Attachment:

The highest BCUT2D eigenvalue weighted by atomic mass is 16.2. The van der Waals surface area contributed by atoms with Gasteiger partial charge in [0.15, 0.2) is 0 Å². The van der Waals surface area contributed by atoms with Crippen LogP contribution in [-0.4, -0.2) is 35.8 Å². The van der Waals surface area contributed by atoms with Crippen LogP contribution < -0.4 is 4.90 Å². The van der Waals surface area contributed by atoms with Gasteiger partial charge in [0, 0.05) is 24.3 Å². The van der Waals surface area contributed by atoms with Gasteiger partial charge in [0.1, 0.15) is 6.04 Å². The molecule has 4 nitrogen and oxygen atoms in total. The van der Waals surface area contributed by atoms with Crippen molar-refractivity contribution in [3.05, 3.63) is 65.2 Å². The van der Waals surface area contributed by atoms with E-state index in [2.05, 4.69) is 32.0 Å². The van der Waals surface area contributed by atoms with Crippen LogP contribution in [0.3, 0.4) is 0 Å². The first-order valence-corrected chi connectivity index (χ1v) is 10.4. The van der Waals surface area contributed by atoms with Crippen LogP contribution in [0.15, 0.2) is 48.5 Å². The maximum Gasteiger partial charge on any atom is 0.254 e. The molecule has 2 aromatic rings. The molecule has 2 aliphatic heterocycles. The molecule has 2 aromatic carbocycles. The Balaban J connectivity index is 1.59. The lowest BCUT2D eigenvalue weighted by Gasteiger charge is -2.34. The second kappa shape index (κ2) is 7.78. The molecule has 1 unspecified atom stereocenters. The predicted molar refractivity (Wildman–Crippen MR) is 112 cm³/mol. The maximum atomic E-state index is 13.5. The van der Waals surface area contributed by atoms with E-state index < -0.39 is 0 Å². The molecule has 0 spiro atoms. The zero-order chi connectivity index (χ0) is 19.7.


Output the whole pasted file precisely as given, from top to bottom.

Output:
The highest BCUT2D eigenvalue weighted by atomic mass is 16.2. The van der Waals surface area contributed by atoms with Gasteiger partial charge in [0.15, 0.2) is 0 Å². The van der Waals surface area contributed by atoms with Crippen LogP contribution in [-0.4, -0.2) is 35.8 Å². The van der Waals surface area contributed by atoms with Crippen LogP contribution < -0.4 is 4.90 Å². The van der Waals surface area contributed by atoms with Gasteiger partial charge in [0, 0.05) is 24.3 Å². The van der Waals surface area contributed by atoms with Gasteiger partial charge in [0.1, 0.15) is 6.04 Å². The molecule has 4 nitrogen and oxygen atoms in total. The van der Waals surface area contributed by atoms with Crippen molar-refractivity contribution in [3.05, 3.63) is 65.2 Å². The van der Waals surface area contributed by atoms with E-state index in [2.05, 4.69) is 32.0 Å². The van der Waals surface area contributed by atoms with Crippen LogP contribution in [0.3, 0.4) is 0 Å². The first-order valence-corrected chi connectivity index (χ1v) is 10.4. The van der Waals surface area contributed by atoms with Crippen LogP contribution in [0.15, 0.2) is 48.5 Å². The maximum Gasteiger partial charge on any atom is 0.254 e. The molecule has 2 aromatic rings. The molecule has 2 aliphatic heterocycles. The molecule has 2 aromatic carbocycles. The Balaban J connectivity index is 1.59. The lowest BCUT2D eigenvalue weighted by Gasteiger charge is -2.34. The second kappa shape index (κ2) is 7.78. The molecule has 1 unspecified atom stereocenters. The predicted molar refractivity (Wildman–Crippen MR) is 112 cm³/mol. The maximum atomic E-state index is 13.5. The van der Waals surface area contributed by atoms with E-state index < -0.39 is 0 Å². The molecule has 0 spiro atoms. The zero-order chi connectivity index (χ0) is 19.7.